An unsigned article in Diario appeared this week containing information provided in confessions by some of the seven members of La Linea (the term most commonly used in referring to the Juárez cartel) arrested by the armed forces earlier this month. At the time of the arrest authorities accused the group of 36 homicides, but as of recently the formal accusations are for only three assassinations.
The confessions were rendered to officials of the Chihuahua state prosecutor working inside the military installation associated with Joint Operation Chihuahua. In the language of the Diario writer "the evidenciary value (of these confessions) was questioned during judicial hearings, because the persons rendering the confessions showed signs of violence, and because the confessions were not videotaped."
According to the confessions, the squads of assassins are organized in groups of five to eight members. One is in charge of weapons maintenance, another is in charge of locating the victim, while another is simply a chauffeur. One or more, known as "hawks," are lookouts at the targeted location for the attack. One or more pull the triggers. The most common practice is to shoot from a stolen automobile, if the target is on the street, or as the target leaves his home.
The five groups of assassins are (or were?) organized by city sector, apparently using the same designations as the city police stations: Aldama, Chihuahua, Cuauhtemoc, Babicora, and Delicias. Each group must restrict assassinations to its own district. A group will receive orders on a telephone. The chief of the squad may have a nickname or a number; no one knows his real name. "He receives orders from Number Two and Number Eleven, whose names I don't know," according to a statement signed by Juan Antonio Munoz Ceniceros, one of the accused, referring to his boss, known as Number Nine, or The Dog, or The Arquitect.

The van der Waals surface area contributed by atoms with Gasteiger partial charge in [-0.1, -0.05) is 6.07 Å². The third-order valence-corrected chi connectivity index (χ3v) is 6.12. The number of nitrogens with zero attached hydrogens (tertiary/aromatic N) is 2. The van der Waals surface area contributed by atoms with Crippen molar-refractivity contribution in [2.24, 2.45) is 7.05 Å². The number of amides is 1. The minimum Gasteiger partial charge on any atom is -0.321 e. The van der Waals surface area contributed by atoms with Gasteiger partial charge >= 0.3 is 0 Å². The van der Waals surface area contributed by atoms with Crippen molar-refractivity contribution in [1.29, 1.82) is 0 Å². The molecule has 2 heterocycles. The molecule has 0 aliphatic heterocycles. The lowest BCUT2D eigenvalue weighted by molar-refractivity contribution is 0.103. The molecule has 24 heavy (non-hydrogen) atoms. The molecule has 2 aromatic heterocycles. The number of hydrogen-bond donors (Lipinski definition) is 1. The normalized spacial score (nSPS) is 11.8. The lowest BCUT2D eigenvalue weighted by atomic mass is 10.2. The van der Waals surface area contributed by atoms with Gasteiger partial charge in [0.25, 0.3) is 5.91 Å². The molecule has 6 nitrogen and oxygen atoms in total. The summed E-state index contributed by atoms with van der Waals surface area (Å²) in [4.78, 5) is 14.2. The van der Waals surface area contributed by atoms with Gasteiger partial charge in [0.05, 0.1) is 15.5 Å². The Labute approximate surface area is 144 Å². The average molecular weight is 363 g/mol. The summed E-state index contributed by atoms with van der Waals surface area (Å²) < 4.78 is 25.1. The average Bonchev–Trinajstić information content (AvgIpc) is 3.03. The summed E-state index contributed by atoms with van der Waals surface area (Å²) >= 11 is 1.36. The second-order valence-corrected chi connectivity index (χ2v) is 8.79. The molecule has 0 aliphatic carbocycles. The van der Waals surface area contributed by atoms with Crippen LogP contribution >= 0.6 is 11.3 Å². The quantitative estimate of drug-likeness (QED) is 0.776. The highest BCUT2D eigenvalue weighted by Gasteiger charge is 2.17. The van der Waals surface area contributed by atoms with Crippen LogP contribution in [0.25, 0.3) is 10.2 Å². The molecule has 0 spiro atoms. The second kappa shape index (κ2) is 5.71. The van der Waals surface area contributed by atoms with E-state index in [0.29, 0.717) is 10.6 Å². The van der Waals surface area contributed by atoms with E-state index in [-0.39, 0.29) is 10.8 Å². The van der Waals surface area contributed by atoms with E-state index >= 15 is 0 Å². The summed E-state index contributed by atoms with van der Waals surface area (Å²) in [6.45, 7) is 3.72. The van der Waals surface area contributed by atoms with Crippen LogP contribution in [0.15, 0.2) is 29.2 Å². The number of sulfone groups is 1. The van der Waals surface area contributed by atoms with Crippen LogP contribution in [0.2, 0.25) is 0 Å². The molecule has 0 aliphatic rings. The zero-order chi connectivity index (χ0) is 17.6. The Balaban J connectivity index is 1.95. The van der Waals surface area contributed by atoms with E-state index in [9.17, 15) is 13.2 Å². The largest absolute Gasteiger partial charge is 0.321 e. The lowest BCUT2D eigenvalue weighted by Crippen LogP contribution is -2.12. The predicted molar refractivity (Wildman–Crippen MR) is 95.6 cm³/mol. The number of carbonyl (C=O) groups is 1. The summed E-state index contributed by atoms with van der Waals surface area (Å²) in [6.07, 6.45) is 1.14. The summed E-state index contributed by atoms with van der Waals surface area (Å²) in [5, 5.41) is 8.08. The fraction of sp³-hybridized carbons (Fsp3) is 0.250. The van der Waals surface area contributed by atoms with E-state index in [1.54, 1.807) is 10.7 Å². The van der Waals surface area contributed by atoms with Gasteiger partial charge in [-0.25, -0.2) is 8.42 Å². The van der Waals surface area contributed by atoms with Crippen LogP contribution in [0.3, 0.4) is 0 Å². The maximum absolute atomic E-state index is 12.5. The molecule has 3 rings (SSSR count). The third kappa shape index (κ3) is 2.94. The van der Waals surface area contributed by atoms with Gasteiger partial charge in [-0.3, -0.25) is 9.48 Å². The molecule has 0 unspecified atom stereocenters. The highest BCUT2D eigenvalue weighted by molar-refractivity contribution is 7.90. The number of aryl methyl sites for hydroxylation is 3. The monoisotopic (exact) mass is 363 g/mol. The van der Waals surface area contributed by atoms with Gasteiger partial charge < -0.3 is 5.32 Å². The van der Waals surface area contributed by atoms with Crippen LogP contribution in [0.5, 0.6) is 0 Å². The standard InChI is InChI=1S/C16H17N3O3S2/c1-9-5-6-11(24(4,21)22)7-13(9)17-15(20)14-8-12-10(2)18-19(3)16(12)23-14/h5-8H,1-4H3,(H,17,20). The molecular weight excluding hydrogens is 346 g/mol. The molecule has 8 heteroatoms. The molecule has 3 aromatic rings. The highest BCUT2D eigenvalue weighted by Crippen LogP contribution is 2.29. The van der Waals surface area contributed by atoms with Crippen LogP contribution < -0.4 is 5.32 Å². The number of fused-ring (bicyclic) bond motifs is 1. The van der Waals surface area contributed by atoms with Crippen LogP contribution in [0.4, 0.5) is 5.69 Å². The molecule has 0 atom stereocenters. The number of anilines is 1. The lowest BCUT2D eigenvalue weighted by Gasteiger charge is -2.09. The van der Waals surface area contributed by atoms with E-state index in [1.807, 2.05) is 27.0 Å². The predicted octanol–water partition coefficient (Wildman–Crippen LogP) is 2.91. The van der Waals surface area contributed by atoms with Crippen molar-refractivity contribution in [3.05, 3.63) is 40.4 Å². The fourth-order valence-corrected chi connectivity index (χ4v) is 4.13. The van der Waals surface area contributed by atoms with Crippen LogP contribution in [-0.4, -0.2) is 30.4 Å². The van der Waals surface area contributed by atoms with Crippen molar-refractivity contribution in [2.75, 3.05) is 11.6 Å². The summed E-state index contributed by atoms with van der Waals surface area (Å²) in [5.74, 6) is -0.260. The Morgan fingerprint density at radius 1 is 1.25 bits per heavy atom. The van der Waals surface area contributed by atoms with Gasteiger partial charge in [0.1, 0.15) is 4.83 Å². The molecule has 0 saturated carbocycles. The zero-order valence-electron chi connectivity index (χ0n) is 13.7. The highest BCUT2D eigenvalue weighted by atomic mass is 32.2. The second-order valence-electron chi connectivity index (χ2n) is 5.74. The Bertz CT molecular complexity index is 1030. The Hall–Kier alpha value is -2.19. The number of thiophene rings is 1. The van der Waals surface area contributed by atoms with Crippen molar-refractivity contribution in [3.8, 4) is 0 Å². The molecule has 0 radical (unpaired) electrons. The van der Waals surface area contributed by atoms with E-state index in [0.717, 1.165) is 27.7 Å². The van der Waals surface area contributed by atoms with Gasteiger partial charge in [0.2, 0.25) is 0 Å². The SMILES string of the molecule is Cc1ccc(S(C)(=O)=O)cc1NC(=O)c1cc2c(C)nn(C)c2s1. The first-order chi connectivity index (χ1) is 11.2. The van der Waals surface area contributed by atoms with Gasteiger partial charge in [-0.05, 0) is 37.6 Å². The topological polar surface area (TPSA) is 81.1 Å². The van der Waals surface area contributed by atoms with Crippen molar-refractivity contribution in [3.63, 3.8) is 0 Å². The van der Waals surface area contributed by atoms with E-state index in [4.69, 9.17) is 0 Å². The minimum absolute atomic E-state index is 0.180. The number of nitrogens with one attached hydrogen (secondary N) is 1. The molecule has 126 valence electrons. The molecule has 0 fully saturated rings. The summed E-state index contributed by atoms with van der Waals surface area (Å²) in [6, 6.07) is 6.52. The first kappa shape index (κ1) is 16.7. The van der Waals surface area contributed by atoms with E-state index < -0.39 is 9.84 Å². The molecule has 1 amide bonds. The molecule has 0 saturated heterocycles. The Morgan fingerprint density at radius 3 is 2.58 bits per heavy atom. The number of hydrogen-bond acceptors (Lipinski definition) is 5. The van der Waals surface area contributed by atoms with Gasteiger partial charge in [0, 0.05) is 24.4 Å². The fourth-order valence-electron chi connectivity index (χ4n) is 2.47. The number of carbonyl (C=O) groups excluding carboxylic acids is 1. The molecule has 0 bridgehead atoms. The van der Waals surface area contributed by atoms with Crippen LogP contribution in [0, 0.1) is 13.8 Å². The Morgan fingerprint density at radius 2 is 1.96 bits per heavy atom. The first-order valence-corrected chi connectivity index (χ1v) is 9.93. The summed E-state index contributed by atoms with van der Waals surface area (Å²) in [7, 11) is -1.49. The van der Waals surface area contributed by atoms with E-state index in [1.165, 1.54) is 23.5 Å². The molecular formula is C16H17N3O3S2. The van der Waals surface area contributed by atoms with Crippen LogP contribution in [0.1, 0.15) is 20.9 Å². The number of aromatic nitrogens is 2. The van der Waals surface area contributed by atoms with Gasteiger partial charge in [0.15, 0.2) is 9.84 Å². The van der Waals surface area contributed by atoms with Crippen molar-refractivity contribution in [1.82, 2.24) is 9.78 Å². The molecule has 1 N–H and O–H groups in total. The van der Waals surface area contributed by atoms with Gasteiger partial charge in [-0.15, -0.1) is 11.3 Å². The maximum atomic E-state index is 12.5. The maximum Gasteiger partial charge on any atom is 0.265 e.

The confession of Jesus Antonio Romero Cigala, a.k.a. El Kalimba, states that he entered the organization through a neighbor who recruited him. On his first killing, he states, "I went to a Del Rio (one of many popular convenience stores by that name) with Estrella in a Blazer. It was on Riveras del Bravo stage 9. We already knew who he (the victim) was and where he would be. When we arrived (the victim) was standing there, with suspenders and black pants. He thought we were going to provide cocaine for him (presumably he was a drug retailer working for a rival organization). Estrella told me to get down from the Blazer. I had a 40 caliber. I hit him five times. Later we went to a safe-house and stayed there for the rest of the day. Later on I realized this was the way I was going to make a living."
The confession of Juan Francisco Costa Barron, alias "El Guero:" "The criminal organization I belong to pays me at different places, shopping centers, like Soriana (a popular group of stores something like Walmart) or a billiards hall. Someone called Number Two gives us weapons and vehicles for us to use." Costa Barron states he started out as a "hawk," in charge of making sure the streets are safe for the hit, without police or military units nearby. Later he was promoted to being a trigger man. According to the confessions the men were paid about $2000-$3000 pesos (about $150-$230 US) per week.
Jesus Romero Cigala (El Kalimba), Jose Luis Prieto Chacon (El Pelon), and Juan Antonio Munoz Ceniceros (El Guero, or El Cuatro), are accused of the homicide of Ramon Montoya Sanchez, 50 years old, murdered outside a grocery store.
Edgar Ivan Martinez Chavez, (El Diez) and Juan Antonio Chavira Vaquera (El Casper), are accused of killing Fabian Martinez Martinez, killed outside his home in Col. Juarez Nuevo on August 3.
Sergio Leonel Castro Rivera (El Goku), and Juand Francisco Costa Barron (El Guero) are accused of killing a municipal police officer.